Just before you reach the intended attraction, a video clip recounts its history, then the screens roll back and the real thing is before your eyes.  The combination of video and reality produces a really heady experience.  The History Bus tour is not just a history lesson told via modern video.  There is more to this unique journey.

History Bust Tour in Paris

During the course of the trip an English speaking guide who is also part entertainer. The guide throws up numerous interesting stories, spicy anecdotes, historical tit-bits and secrets of the city.  This is done with plenty of humour and jokes.  The guide also conducts quizzes (on what you have seen), games and competitions with prizes to be won.  There is also a bit of karaoke for good measure.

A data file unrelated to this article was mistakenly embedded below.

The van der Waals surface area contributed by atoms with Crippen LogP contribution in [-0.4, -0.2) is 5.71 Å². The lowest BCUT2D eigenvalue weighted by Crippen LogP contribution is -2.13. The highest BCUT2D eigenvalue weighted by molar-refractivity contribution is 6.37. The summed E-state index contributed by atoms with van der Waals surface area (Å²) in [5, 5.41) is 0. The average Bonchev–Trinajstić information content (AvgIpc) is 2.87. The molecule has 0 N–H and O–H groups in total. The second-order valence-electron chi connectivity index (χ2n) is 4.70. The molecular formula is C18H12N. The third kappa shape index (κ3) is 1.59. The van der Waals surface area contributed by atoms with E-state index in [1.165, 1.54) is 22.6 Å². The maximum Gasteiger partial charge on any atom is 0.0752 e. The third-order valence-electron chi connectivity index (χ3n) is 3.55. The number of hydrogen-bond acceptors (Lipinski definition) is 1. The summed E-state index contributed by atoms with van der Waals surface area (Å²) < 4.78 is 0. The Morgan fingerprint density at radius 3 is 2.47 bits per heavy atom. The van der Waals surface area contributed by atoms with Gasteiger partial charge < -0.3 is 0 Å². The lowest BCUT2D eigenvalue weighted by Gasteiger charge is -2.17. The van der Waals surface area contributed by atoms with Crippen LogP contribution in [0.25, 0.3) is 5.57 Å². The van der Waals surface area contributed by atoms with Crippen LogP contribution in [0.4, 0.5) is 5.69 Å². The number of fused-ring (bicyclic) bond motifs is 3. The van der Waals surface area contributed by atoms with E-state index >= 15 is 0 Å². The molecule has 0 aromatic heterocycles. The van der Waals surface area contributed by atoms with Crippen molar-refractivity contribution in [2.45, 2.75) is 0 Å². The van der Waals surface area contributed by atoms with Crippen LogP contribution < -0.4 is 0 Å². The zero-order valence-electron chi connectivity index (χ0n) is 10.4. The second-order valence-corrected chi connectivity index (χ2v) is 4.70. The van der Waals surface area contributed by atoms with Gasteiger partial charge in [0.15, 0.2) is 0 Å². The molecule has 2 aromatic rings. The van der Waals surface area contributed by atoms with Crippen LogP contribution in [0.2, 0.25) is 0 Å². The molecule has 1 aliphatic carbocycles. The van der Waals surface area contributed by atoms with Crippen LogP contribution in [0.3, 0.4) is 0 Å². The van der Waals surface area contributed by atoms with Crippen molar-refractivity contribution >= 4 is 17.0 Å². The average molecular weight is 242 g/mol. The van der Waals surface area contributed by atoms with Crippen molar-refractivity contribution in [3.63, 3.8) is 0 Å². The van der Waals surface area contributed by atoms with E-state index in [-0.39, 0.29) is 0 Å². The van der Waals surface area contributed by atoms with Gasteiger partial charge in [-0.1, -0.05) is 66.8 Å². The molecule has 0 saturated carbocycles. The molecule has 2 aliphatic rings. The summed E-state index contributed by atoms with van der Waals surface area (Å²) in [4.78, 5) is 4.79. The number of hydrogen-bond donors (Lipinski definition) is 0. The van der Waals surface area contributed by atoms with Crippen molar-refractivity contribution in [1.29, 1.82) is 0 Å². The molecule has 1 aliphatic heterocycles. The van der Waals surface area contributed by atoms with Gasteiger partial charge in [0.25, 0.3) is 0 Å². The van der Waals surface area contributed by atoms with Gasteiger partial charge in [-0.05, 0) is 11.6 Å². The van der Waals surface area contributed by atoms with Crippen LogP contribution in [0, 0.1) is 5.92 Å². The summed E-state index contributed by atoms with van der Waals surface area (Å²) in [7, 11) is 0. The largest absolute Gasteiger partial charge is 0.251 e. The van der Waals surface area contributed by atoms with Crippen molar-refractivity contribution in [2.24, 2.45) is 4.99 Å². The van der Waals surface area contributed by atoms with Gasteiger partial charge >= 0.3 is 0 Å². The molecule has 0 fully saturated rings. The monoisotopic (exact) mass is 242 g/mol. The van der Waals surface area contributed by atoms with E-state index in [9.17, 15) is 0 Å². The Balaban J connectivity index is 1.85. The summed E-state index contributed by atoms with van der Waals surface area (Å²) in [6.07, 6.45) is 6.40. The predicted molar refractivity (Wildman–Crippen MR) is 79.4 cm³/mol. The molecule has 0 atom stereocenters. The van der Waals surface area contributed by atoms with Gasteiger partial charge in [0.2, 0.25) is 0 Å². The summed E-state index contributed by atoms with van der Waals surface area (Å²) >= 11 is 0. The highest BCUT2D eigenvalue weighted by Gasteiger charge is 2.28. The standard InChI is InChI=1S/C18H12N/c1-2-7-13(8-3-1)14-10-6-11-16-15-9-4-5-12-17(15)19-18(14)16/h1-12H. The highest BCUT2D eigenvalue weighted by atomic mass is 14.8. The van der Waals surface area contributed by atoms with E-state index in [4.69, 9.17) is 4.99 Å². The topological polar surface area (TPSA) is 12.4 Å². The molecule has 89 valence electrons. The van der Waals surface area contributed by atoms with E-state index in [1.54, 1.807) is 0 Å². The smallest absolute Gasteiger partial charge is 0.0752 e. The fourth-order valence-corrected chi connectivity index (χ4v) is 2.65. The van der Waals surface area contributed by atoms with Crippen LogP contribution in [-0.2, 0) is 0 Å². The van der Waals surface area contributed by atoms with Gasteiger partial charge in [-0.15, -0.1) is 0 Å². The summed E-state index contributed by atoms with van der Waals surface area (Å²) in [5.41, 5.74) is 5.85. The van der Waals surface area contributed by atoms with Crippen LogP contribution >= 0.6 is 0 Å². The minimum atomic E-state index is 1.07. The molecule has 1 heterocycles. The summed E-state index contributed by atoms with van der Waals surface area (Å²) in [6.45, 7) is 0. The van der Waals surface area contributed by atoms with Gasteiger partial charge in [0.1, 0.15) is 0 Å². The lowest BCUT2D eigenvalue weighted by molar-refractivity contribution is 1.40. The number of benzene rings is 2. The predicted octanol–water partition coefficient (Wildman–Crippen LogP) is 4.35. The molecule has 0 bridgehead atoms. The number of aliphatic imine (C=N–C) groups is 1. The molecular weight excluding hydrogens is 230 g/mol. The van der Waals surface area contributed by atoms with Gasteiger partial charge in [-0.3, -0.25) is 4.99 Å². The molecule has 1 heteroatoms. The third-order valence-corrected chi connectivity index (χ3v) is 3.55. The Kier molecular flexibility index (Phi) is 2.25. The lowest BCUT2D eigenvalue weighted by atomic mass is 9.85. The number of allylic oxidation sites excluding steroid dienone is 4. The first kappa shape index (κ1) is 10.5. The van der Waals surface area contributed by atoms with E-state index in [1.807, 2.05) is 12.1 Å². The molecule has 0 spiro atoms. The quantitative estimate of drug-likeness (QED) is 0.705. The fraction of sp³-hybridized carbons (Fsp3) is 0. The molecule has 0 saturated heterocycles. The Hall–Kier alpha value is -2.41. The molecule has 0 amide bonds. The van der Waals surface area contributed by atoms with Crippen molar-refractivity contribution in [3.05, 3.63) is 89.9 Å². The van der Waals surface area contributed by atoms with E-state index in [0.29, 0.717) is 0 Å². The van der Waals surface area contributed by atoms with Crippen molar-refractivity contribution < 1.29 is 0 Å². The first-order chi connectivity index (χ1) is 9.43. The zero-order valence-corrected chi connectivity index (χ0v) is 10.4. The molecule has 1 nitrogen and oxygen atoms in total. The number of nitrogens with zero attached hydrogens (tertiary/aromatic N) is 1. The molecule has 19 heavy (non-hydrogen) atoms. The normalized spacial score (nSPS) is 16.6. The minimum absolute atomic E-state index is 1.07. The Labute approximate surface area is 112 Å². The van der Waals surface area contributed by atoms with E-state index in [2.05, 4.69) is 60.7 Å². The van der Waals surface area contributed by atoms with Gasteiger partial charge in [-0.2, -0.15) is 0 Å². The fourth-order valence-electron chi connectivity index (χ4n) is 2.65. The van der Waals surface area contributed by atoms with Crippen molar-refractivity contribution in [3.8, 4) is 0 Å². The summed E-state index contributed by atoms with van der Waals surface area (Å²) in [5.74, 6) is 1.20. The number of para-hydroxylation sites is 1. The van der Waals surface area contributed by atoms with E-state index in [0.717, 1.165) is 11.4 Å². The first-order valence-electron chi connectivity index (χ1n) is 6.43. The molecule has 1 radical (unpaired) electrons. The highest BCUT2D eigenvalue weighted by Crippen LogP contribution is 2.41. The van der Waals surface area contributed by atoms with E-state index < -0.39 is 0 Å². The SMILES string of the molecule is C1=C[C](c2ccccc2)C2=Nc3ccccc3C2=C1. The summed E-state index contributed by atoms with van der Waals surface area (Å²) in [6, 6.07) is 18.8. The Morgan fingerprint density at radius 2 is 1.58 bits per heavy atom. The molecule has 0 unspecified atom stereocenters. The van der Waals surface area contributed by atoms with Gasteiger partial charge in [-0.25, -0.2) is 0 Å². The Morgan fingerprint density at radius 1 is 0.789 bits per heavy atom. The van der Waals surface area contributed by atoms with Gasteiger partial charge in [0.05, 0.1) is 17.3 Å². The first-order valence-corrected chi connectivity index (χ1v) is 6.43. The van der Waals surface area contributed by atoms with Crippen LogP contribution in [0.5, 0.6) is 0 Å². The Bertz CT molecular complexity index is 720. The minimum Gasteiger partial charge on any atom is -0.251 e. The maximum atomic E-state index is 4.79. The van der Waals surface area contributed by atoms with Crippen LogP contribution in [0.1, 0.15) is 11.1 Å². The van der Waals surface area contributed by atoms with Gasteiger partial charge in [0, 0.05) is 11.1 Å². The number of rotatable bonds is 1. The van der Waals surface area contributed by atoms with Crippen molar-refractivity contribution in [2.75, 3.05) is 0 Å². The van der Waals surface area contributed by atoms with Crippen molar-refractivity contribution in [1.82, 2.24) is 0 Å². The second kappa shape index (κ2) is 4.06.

The History Bus has two options – the Express Tour (1 hour duration), covering the

• Place de la Concorde
• Eglise de la Madeleine
• Opera Garnier
• Place Vendôme
• Louvre Museum
• Notre-Dame de Paris

and the Global Tour (2 hours) covers the following landmarks in addition to the ones above.

• Champs Elysées
• Arc de Triomphe
• Trocadéro
• Eiffel Tower
• Esplanade des Invalides
• Alexandre III bridge
• Petit Palais
• Grand Palais

NOTE: The tour does not run on Saturday.

When you step off the bus you are sure to feel you have experienced and connected with Paris in an intimate, personal and exciting way that you probably would not.

To book a History Bust Tour click here.